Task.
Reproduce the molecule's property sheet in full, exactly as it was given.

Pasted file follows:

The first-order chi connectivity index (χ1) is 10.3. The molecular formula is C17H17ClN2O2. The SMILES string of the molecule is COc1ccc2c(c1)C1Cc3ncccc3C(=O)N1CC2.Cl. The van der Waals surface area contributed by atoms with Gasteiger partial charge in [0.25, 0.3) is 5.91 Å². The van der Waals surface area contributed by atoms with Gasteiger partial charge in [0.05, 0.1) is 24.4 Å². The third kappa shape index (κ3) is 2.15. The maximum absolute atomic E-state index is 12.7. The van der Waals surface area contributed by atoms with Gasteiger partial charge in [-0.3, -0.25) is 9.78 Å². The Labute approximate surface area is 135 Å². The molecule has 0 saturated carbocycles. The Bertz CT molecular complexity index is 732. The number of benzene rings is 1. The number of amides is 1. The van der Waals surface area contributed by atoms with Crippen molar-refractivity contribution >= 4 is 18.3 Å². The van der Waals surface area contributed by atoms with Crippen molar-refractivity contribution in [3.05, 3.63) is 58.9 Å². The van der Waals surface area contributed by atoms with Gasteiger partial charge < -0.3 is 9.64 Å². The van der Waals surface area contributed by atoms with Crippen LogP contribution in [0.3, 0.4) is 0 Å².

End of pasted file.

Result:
The first-order chi connectivity index (χ1) is 10.3. The molecular formula is C17H17ClN2O2. The SMILES string of the molecule is COc1ccc2c(c1)C1Cc3ncccc3C(=O)N1CC2.Cl. The van der Waals surface area contributed by atoms with Gasteiger partial charge in [0.25, 0.3) is 5.91 Å². The van der Waals surface area contributed by atoms with Gasteiger partial charge in [0.05, 0.1) is 24.4 Å². The third kappa shape index (κ3) is 2.15. The maximum absolute atomic E-state index is 12.7. The van der Waals surface area contributed by atoms with Gasteiger partial charge in [-0.3, -0.25) is 9.78 Å². The Labute approximate surface area is 135 Å². The molecule has 0 saturated carbocycles. The Bertz CT molecular complexity index is 732. The number of benzene rings is 1. The number of amides is 1. The van der Waals surface area contributed by atoms with Crippen molar-refractivity contribution >= 4 is 18.3 Å². The van der Waals surface area contributed by atoms with Crippen molar-refractivity contribution in [3.05, 3.63) is 58.9 Å². The van der Waals surface area contributed by atoms with Gasteiger partial charge < -0.3 is 9.64 Å². The van der Waals surface area contributed by atoms with Crippen LogP contribution in [0.3, 0.4) is 0 Å².